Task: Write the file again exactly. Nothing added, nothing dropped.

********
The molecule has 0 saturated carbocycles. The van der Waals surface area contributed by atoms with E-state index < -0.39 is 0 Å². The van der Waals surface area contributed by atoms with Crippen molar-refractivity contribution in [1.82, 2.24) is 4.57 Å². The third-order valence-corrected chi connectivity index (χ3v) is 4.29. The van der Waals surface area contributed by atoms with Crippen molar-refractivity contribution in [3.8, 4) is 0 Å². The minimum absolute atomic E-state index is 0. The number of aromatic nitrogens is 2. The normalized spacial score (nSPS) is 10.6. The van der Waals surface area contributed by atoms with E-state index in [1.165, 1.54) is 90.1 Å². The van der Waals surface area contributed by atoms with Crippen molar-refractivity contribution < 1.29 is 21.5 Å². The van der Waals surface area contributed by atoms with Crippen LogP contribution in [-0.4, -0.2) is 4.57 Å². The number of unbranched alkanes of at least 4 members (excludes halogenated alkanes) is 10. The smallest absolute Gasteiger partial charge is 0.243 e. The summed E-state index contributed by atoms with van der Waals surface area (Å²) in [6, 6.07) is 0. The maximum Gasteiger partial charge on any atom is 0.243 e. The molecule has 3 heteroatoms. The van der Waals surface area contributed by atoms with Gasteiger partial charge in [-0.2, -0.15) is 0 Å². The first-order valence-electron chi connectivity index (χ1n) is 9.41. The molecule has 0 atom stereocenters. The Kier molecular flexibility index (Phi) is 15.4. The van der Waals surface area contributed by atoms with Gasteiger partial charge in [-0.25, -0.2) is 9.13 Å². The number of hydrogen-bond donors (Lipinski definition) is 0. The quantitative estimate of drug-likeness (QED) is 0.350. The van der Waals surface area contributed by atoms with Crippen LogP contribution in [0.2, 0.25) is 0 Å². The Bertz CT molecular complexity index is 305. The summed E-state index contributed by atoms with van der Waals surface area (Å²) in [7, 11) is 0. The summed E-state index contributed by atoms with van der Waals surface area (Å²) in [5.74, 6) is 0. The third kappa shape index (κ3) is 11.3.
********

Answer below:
The molecule has 0 saturated carbocycles. The van der Waals surface area contributed by atoms with E-state index < -0.39 is 0 Å². The van der Waals surface area contributed by atoms with Crippen molar-refractivity contribution in [1.82, 2.24) is 4.57 Å². The third-order valence-corrected chi connectivity index (χ3v) is 4.29. The van der Waals surface area contributed by atoms with Crippen molar-refractivity contribution in [3.8, 4) is 0 Å². The minimum absolute atomic E-state index is 0. The number of aromatic nitrogens is 2. The normalized spacial score (nSPS) is 10.6. The van der Waals surface area contributed by atoms with E-state index in [1.165, 1.54) is 90.1 Å². The van der Waals surface area contributed by atoms with Crippen molar-refractivity contribution < 1.29 is 21.5 Å². The van der Waals surface area contributed by atoms with Crippen LogP contribution in [-0.4, -0.2) is 4.57 Å². The number of unbranched alkanes of at least 4 members (excludes halogenated alkanes) is 10. The smallest absolute Gasteiger partial charge is 0.243 e. The summed E-state index contributed by atoms with van der Waals surface area (Å²) in [6, 6.07) is 0. The maximum Gasteiger partial charge on any atom is 0.243 e. The molecule has 3 heteroatoms. The van der Waals surface area contributed by atoms with Gasteiger partial charge in [-0.2, -0.15) is 0 Å². The first-order valence-electron chi connectivity index (χ1n) is 9.41. The molecule has 0 atom stereocenters. The Kier molecular flexibility index (Phi) is 15.4. The van der Waals surface area contributed by atoms with Gasteiger partial charge in [-0.25, -0.2) is 9.13 Å². The number of hydrogen-bond donors (Lipinski definition) is 0. The quantitative estimate of drug-likeness (QED) is 0.350. The van der Waals surface area contributed by atoms with Crippen LogP contribution in [0.2, 0.25) is 0 Å². The Bertz CT molecular complexity index is 305. The summed E-state index contributed by atoms with van der Waals surface area (Å²) in [7, 11) is 0. The summed E-state index contributed by atoms with van der Waals surface area (Å²) in [5.74, 6) is 0. The third kappa shape index (κ3) is 11.3.